CNN National Correspondent
In the early stages of the running mate search, one process is rather private, the other very much public.
The more public approach belongs to the Obama Campaign. Members of his search committee are holding meetings with prominent Democrats to solicit ideas and advice, and, it seems, to float a few names...
Retired Marine Gen. James Jones is one of the names said to have come up during meetings this week with Democratic senators on Capitol Hill.
Those sessions are designed to give party leaders a chance to make suggestions, and to give the Obama campaign a chance to show it is reaching out beyond its inner circle for input. Plus it's a time tested tactic in politics to float a name as a "trial balloon" and watch to see how the political world reacts...
One prominent Clinton supporter often mentioned as a potential Obama running mate, Ohio Democratic Gov. Ted Strickland, said Tuesday he would not accept if asked.
In an interview with NPR's "All Things Considered," Strickland said a promise to campaign vigorously for Obama now that Clinton has suspended her campaign should not be viewed as an effort to win a spot on the ticket.
"Absolutely not," Strickland said. "If drafted I will not run, nominated I will not accept and if elected I will not serve. So, I don’t know how more crystal clear I can be."
So far, Camp McCain has taken a much more low key approach, though there was a buzz when the Arizona senator had three potential prospects out to his home recently for what the campaign insisted was a "social weekend."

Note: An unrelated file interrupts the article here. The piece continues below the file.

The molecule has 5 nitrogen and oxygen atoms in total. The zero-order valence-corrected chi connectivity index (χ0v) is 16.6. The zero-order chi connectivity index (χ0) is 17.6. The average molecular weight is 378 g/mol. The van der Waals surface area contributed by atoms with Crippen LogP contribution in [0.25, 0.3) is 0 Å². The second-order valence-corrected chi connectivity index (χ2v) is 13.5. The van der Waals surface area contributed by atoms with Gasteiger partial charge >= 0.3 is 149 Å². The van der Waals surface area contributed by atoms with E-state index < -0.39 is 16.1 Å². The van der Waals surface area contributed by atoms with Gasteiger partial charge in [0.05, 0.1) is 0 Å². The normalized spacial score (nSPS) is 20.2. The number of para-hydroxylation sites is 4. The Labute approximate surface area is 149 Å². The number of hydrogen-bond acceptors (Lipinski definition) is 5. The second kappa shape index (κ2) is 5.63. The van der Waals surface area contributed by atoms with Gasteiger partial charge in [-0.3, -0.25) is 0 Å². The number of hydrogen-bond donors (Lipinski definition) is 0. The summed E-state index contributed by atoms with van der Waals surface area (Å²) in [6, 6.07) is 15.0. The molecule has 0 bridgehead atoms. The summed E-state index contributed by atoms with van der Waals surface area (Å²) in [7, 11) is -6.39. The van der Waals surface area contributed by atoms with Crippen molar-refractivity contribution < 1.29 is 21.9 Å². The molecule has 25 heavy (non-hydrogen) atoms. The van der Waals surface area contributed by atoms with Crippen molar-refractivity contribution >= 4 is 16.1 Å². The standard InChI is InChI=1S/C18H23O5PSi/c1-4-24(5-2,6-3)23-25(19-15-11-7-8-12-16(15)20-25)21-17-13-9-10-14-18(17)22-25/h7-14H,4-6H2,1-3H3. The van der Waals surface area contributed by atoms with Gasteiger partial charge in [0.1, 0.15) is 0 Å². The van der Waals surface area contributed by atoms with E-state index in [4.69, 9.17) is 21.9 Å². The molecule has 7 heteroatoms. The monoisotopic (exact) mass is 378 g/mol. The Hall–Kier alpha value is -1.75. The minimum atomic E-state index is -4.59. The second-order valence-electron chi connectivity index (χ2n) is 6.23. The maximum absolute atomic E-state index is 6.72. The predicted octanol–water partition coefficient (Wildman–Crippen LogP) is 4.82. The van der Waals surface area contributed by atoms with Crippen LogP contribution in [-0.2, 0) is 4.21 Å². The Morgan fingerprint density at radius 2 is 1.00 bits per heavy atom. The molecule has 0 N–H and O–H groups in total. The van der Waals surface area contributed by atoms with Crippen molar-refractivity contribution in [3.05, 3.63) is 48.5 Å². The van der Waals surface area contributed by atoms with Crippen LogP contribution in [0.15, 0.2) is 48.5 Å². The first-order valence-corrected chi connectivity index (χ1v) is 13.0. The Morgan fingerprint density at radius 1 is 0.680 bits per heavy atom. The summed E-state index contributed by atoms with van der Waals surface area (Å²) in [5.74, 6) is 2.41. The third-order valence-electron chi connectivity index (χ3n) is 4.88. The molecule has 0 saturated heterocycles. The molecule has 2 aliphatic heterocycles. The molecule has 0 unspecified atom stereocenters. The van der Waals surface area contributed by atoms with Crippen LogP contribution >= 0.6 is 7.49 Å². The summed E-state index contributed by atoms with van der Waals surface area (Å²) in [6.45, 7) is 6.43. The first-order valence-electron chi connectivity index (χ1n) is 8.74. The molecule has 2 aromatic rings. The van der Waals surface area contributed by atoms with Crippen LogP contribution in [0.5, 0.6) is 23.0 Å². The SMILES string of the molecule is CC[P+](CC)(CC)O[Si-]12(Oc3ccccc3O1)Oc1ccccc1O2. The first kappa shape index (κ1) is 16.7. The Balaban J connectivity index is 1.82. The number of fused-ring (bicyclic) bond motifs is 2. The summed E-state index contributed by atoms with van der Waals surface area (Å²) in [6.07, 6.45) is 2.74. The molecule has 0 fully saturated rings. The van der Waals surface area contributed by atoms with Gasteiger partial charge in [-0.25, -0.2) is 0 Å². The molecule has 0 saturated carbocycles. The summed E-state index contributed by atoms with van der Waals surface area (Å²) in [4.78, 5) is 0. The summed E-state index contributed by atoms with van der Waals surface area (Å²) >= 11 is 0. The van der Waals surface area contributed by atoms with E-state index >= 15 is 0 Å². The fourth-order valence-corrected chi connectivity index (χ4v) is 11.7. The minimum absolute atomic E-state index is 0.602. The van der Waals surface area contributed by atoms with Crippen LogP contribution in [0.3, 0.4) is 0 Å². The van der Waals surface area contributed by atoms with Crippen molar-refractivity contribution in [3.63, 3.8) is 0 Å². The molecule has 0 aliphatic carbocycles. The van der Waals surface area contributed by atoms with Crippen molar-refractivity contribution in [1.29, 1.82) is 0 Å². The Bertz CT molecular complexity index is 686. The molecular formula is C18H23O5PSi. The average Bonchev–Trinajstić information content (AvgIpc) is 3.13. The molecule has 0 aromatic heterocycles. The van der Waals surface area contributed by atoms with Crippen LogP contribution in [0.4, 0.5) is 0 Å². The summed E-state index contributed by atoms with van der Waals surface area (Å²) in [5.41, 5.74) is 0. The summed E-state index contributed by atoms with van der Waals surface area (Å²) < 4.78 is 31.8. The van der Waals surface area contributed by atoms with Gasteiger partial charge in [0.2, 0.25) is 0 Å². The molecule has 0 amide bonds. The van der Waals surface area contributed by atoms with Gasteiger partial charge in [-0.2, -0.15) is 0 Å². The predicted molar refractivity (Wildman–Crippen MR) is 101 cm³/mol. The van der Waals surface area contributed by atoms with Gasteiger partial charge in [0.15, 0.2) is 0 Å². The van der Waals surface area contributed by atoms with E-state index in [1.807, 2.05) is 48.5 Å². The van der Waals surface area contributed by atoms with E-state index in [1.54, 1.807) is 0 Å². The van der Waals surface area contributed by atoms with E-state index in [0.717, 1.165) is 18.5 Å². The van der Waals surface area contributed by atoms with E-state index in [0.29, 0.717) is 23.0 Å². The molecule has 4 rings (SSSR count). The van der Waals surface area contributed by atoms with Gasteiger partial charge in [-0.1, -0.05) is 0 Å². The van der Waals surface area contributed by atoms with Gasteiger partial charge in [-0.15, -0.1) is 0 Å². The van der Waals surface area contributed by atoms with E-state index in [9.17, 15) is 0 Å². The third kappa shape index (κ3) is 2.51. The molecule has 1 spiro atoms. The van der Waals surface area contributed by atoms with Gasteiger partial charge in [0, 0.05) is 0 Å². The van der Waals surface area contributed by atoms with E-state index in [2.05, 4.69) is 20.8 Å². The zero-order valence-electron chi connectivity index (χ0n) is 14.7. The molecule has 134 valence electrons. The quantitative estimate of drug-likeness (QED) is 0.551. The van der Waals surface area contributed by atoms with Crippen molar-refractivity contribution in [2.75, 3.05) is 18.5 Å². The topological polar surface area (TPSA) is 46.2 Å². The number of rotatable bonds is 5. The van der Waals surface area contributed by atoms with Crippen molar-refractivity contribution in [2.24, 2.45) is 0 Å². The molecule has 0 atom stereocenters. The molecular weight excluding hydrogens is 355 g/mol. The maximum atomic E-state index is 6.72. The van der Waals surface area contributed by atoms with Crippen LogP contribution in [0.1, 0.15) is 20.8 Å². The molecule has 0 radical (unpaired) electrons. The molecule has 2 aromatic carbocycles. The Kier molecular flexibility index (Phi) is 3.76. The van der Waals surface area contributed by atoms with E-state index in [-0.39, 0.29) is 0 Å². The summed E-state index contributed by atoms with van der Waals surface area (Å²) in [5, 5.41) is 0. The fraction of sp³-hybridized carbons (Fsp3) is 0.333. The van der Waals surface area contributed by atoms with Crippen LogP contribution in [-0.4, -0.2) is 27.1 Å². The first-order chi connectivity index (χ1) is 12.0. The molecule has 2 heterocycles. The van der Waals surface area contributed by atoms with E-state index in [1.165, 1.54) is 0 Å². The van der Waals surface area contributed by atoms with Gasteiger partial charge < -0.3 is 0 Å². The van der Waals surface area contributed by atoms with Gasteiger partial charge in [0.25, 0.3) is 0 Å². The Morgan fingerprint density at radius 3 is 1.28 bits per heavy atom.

His process is being led by former Reagan White House lawyer A.B. Culvahouse. The two top McCain political operatives involved are campaign manager Rick Davis and senior adviser Charlie Black.
Quietly, Davis and Black have been soliciting advice from top Republican officials, both in Congress and governors, and are known to have spoken to a few prominent party operatives.
"Lots of candid informal advice, good data and a through vetting," is how one McCain insider described the process.
This source said there is no indication a decision is close, and said the "favorites" lists among top campaign aides by no means is sure to reflect Senator McCain's thinking.
Asked for that list anyway, the McCain insider said: "Today I'd handicap– Romney, Portman, Pawlenty and Ridge in that order." As in former Massachusetts Gov. Mitt Romney, former Ohio Congressman and Bush budget director Rob Portman, Minnesota Gov. Tim Pawlenty and former Pennsylvania governor and homeland security Secretary Tom Ridge.
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